Etching is a process that uses a metal plate to produce an imprint of an image in dampened paper when inked and passed through a roller press. Here is a photo of 3 of my own acid bath etching plates and the inks used:
As you can see, the etching plate is made to carry a charge of printing ink by having lines and textures “etched” on its surface. This may be done in a number of ways – drypoint and acid bath being two of the most frequently used. All design work and the creation of the plates has to be carried out in reverse.
With Drypoint, the plate is scored “dry” with a variety of hard metal points. Drypoint has a lovely, immediate and rather rugged printing effect, because the “burr” thrown up by scoring the plate plays a part in the way the ink is held and deposited on the paper. Another of the direct methods is Mezzotint, in which the whole plate is burred using a rocker to produce a surface that will print a dark, shadowy ground, and then the subject-matter of the image is raised out of the ground by killing the burrs where you want highlights – ie the plate holds no ink or less ink in those spots and the white paper shows through. I must admit mezzotint has always appealed to me though I have never tried it.
With acid bath etching, the pits and score lines in the metal that hold the ink are made by etching them out in an acid solution.. There are no burrs, because the metal is simply eaten away.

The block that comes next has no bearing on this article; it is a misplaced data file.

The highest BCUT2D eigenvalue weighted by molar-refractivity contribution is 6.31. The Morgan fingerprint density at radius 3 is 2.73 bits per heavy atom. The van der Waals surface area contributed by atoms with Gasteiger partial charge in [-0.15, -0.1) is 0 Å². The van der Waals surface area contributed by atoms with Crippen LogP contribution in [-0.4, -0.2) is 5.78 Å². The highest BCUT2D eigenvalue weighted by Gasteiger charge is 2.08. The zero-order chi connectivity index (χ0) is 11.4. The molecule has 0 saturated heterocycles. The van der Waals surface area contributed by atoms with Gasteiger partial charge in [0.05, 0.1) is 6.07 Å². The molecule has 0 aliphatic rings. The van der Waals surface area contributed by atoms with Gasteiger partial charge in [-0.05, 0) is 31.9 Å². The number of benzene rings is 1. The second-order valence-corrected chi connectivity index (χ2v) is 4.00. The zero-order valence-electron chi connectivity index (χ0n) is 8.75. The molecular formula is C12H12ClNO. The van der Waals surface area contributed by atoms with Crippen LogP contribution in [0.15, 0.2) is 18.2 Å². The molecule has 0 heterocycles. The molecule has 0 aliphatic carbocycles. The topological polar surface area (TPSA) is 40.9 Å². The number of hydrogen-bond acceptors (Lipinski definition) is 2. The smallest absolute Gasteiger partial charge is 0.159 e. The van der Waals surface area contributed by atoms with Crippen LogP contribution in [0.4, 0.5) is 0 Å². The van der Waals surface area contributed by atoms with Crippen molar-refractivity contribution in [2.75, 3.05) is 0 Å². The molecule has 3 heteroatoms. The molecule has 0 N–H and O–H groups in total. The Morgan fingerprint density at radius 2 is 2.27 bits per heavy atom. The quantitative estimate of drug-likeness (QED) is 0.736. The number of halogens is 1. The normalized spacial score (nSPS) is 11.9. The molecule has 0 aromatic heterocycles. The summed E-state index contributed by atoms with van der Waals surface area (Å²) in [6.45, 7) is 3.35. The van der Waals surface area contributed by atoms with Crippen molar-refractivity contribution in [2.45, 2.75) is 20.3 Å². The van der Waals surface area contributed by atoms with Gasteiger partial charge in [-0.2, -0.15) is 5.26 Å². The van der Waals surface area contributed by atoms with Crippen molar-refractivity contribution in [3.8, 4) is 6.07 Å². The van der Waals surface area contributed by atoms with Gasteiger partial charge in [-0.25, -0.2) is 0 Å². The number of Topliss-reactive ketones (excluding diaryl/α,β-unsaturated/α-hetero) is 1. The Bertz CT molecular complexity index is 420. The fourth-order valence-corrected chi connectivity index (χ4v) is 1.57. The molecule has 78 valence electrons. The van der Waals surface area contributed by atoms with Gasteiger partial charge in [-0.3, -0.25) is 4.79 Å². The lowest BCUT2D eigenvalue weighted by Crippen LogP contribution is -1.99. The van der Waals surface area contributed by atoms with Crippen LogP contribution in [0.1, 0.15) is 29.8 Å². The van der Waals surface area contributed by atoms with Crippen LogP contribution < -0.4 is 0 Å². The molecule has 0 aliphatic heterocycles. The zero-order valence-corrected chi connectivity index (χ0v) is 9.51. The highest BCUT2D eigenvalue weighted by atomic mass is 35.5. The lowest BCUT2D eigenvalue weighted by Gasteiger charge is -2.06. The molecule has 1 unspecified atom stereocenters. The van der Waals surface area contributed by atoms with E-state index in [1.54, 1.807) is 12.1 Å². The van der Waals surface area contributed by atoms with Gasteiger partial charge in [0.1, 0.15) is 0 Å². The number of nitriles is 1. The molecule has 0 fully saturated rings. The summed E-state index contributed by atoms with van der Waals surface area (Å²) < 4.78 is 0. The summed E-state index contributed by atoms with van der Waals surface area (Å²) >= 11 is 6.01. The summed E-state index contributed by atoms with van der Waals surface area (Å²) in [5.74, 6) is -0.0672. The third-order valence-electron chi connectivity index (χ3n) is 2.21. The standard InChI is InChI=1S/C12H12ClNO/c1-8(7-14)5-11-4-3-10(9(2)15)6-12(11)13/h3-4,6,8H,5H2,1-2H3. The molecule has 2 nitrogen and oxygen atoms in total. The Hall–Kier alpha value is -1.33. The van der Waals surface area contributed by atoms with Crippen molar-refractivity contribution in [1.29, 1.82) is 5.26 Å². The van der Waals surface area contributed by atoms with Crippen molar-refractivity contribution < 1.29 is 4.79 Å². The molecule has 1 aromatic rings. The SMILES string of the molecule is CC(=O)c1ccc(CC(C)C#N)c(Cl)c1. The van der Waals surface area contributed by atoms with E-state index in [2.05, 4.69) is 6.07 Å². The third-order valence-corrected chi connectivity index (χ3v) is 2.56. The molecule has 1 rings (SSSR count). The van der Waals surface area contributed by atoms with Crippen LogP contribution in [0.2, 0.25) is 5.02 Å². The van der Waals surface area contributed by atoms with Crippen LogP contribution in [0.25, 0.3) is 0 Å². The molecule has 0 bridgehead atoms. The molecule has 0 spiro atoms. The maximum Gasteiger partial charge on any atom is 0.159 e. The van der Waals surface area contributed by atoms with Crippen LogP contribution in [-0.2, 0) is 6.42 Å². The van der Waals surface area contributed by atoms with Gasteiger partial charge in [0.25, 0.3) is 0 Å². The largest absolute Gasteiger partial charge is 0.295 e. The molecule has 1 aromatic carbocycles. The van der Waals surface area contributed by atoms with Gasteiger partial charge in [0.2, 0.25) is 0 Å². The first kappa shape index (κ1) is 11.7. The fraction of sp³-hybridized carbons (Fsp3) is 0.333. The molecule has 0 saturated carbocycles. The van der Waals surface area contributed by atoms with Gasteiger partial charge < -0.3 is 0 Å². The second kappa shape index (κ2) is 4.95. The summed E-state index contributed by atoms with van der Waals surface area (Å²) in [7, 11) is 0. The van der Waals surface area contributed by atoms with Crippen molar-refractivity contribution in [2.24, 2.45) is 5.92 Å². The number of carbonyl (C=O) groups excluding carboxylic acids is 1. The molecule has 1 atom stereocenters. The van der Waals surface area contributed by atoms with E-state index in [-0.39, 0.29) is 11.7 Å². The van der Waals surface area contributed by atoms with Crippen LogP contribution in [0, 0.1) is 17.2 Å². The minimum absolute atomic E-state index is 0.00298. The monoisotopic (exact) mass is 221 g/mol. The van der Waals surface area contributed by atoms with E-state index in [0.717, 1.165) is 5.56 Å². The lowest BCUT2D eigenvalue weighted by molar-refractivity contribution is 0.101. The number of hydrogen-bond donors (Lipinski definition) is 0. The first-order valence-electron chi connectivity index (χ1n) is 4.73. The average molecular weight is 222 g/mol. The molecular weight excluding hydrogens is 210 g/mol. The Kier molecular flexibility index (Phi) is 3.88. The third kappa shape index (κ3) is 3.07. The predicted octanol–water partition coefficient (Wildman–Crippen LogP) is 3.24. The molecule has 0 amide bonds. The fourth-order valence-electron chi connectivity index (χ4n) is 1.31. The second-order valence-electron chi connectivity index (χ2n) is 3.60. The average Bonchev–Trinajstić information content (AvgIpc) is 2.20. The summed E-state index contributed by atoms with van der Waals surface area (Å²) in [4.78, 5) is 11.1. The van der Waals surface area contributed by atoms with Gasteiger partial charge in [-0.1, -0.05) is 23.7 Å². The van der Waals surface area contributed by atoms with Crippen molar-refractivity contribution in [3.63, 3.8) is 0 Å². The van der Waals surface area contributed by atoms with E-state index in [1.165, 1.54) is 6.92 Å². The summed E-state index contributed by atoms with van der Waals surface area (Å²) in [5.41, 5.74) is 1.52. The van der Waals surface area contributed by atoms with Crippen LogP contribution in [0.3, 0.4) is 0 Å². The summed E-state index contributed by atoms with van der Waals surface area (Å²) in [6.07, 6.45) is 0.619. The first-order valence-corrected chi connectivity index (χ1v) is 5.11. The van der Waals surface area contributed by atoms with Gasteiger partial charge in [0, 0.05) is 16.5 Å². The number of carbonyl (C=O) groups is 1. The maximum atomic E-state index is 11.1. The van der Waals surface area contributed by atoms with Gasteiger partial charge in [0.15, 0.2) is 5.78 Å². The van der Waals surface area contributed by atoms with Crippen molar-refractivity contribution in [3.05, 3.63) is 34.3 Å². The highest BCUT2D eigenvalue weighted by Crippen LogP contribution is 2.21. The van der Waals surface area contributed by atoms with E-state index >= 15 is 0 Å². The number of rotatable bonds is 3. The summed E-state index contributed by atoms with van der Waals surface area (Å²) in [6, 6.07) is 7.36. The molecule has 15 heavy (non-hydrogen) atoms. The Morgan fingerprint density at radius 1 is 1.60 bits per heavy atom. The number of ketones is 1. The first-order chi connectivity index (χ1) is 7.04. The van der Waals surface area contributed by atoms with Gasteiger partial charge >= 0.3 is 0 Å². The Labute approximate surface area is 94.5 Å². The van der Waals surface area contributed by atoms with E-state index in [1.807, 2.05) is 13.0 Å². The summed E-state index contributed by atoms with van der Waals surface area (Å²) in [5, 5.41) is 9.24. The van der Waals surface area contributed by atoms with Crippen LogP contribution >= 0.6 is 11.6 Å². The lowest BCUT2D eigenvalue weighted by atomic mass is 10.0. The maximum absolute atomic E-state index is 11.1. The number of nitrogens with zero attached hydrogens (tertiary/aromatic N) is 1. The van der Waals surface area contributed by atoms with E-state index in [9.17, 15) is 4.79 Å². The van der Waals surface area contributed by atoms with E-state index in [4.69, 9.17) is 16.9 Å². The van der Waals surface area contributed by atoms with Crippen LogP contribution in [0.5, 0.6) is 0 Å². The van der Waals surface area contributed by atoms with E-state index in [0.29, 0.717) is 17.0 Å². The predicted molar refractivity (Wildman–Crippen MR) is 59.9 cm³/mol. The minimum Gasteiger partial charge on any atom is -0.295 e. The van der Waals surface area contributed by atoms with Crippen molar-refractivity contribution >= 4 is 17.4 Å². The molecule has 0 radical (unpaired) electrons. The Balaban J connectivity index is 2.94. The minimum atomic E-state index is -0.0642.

Briefly, the plate is first covered with a layer of acid-resistant compound called “tusche”. Lines and textures are inscribed in the tusche using a metal point and the whole plate is dropped into an acid bath, where the acid eats away the metal left bare by scoring through the tusche. This produces the marks that will hold the ink.
Usually the first step with an acid bath etching is to get the linear aspects of the design etched out, and some prints may be made at that stage, before texture is added.
There are various ways of debriding the tusche to produce texture on the plate, so the acid etching process usually requires more than one immersion of varying duration, depending on the depth of line you want and how much ink you want it to hold. There is some skill in assessing the depth of line required for the effects you are looking for.
The inking of the plate is an art in itself. Ink is applied using a special open-weave and slightly abrasive cotton material, and wiped off, leaving ink sitting only in the incisions of the plate. Varying effects can also be produced at this stage by the way the plate is inked. The “Flight” image by Rona Swallow in my main page about Print Making shows great skill in applying 3 colors to one plate.
Here are the 3 etchings printed from the 3 plates in the photo above. Click on images for larger size and more details: